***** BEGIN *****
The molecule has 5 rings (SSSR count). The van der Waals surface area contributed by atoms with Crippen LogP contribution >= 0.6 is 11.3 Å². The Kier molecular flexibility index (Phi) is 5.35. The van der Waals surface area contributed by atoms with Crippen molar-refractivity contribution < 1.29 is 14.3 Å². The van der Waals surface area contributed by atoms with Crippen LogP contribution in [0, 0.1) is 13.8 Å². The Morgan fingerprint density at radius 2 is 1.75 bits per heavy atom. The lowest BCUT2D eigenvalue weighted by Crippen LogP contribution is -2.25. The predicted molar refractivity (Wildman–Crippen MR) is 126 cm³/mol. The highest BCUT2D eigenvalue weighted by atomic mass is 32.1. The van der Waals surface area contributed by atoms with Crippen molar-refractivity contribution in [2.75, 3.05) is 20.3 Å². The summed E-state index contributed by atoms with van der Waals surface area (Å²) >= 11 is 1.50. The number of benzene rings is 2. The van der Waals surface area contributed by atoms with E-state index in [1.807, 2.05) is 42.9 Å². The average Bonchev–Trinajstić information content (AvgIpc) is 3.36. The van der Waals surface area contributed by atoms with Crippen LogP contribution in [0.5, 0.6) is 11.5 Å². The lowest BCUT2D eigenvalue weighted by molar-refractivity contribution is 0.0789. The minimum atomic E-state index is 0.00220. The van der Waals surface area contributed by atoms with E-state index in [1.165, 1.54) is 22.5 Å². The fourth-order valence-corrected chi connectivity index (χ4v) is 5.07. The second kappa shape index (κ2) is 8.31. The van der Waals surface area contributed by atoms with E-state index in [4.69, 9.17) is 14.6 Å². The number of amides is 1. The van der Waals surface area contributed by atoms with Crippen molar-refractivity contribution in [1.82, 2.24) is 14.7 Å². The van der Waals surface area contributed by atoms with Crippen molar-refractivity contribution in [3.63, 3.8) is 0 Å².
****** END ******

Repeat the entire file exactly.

The molecule has 5 rings (SSSR count). The van der Waals surface area contributed by atoms with Crippen LogP contribution >= 0.6 is 11.3 Å². The Kier molecular flexibility index (Phi) is 5.35. The van der Waals surface area contributed by atoms with Crippen molar-refractivity contribution < 1.29 is 14.3 Å². The van der Waals surface area contributed by atoms with Crippen LogP contribution in [0, 0.1) is 13.8 Å². The Morgan fingerprint density at radius 2 is 1.75 bits per heavy atom. The lowest BCUT2D eigenvalue weighted by Crippen LogP contribution is -2.25. The predicted molar refractivity (Wildman–Crippen MR) is 126 cm³/mol. The highest BCUT2D eigenvalue weighted by atomic mass is 32.1. The van der Waals surface area contributed by atoms with Crippen molar-refractivity contribution in [2.75, 3.05) is 20.3 Å². The summed E-state index contributed by atoms with van der Waals surface area (Å²) >= 11 is 1.50. The number of benzene rings is 2. The van der Waals surface area contributed by atoms with E-state index in [1.807, 2.05) is 42.9 Å². The average Bonchev–Trinajstić information content (AvgIpc) is 3.36. The van der Waals surface area contributed by atoms with Crippen LogP contribution in [0.5, 0.6) is 11.5 Å². The lowest BCUT2D eigenvalue weighted by molar-refractivity contribution is 0.0789. The minimum atomic E-state index is 0.00220. The van der Waals surface area contributed by atoms with E-state index in [1.165, 1.54) is 22.5 Å². The fourth-order valence-corrected chi connectivity index (χ4v) is 5.07. The second kappa shape index (κ2) is 8.31. The van der Waals surface area contributed by atoms with E-state index in [4.69, 9.17) is 14.6 Å². The number of amides is 1. The van der Waals surface area contributed by atoms with Crippen molar-refractivity contribution in [1.82, 2.24) is 14.7 Å². The van der Waals surface area contributed by atoms with Crippen molar-refractivity contribution in [3.63, 3.8) is 0 Å².